Furthermore, if someone were to believe in God in this situation, it would be irrational and unjustified.  Ironically, she would happen to get it right.  That is, she’d have  a true belief.  But her evidence did not justify her conclusion.  Her belief would have all the virtue of thievery over honest toil, to quote Russell again.  She’d be like a psychic who accidentally predicted the winning lottery numbers.  Her getting the numbers right by accident doesn’t vindicate her method or improve the reliability of her method of derivation. 

Furthermore, if agnosticism was unreasonable and unjustified in scenario A, it would be here too.  That is, the agnostic who suspends judgment in scenario B, where a-h are also true, would be unjustified. 

The interesting question here concerns the reasonable limits to agnosticism.  Under what circumstances should one be an agnostic.  It seems to me that a-h, if they are true, are enough to warrant moving from agnostic to atheism.  Some other examples are suggestive:  Suppose we insert Bigfoot or Leprechauns into scenario A. 

Suppose there are no Leprechauns.  And suppose further that we have searched diligently, no compelling evidence in their favor has been found, Leprechauns are the sorts of things that would be revealed in some way to our cognitive faculties if we were to search and encounter them, and furthermore, we have other natural explanations of why people have believed in Leprechauns.  In that situation, you should not be agnostic.  Being agnostic would be irrational. 

Many agnostics have the view that God is not like Leprechauns, so there is a disanalogy here.  God is unlike Leprechauns in ways that require us to be agnostic about him, but atheist about the Leprechauns.  I think there could be a plausible argument here, but I’m not sure.  The central issue for these agnostics, I think, would be to deny that condition g. has been met in the case of God.  There are good reasons to think that the presumption about God’s manifesting to our cognitive faculties in h. is defeated in the case of God but not in the case of Leprechauns. 

The really interesting question to me right now is, what are those reasons that defeat the presumption?  Why should we think that God is not the sort of thing that would be manifest to our cognitive faculties in any of the relevant ways?  Pretty clearly, on lots of theistic hypotheses, God is the sort of thing whose existence or non-existence makes some manifest difference in the world.  The world or the arguments, would look different if there were no God in some way that we could discern.  The existence of gods of that sort is undermined by this argument.  But if there were a supernatural being whose presence or absence would not be manifest to our cognitive faculties, then our not finding any manifestations would not be adequate grounds to conclude that no such being exists.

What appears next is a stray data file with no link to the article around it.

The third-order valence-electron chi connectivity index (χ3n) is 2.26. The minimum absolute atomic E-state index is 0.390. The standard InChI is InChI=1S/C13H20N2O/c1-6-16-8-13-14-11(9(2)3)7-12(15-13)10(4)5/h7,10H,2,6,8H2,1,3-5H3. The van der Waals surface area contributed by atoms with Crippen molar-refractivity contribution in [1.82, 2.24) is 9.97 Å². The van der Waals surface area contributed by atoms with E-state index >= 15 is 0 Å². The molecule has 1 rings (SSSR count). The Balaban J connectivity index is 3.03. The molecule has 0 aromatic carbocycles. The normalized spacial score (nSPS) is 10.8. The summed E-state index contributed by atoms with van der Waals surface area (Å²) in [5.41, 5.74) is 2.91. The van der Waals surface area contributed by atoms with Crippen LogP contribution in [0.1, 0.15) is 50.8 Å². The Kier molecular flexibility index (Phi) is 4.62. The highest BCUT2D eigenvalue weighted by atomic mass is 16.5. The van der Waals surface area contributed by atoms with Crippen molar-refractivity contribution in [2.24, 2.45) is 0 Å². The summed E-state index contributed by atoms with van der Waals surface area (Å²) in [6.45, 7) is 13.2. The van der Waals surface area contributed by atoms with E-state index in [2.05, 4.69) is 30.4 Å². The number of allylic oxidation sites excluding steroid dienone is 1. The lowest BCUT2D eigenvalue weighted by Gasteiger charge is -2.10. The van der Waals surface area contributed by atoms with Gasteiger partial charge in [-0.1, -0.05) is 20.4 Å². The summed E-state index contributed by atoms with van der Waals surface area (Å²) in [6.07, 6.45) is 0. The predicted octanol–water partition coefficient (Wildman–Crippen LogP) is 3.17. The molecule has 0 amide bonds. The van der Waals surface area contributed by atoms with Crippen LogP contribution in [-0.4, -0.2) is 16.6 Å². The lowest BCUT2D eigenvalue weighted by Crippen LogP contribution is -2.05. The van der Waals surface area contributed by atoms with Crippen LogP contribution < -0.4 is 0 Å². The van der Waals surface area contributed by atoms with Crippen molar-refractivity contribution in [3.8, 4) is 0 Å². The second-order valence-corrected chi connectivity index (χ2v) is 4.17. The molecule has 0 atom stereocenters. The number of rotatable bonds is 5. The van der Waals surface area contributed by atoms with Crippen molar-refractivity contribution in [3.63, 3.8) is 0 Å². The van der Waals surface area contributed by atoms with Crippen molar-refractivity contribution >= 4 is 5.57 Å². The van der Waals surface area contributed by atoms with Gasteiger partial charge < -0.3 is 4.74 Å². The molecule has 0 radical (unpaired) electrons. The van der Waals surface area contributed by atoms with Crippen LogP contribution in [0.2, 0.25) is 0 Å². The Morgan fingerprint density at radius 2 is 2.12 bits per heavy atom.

This agnostic might argue for this thesis:  There may yet be some sort of supernatural being that we can have no cognitive access to and that we can form no positive thesis about.  We should be agnostic about that being because the absence of evidence for it isn’t indicative either way about its existence. 

My question here is this:  What exactly are we being agnostic about in this case?  Which hypothesis am I suspending judgment about?  Is it this:  there may yet be some truths about which I can form no idea, I can have no comprehension, and that elude my cognitive faculties altogether. 

It doesn’t seem to me that suspending judgment is the right way to describe the attitude we should take about those proposals.  We should suspend judgment, it seems to me, about whether there are extra terrestrial forms of life in our universe.  That is a clear proposal about which our evidence is split or about which we do not have enough evidence yet to draw a conclusion.  The mercurial transcendental entity that the agnostic proposes is utterly unlike alien life.  We have no access, and we can have no access, perhaps in principle, to such an entity.  It would seem that we cannot hope to form any sort of propositional attitude at all about it, not even enough to suspend judgment about it. Furthermore, it is relevant to point out that this agnostic is taking a conservative attitude about the possibility of something that is utterly unlike any of the divine beings that are typically proposed or believed in.  This agnostic seems to have tacitly agreed that in situation A or B, the only reasonable conclusion is to be atheist, not agnostic, about the overwhelming majority of the gods that humans have believed in.  This agnostic is a very wide atheist, but not quite as wide as the widest atheist.  It just not clear to me that suspending judgment in this case even makes sense or is the epistemically responsible position.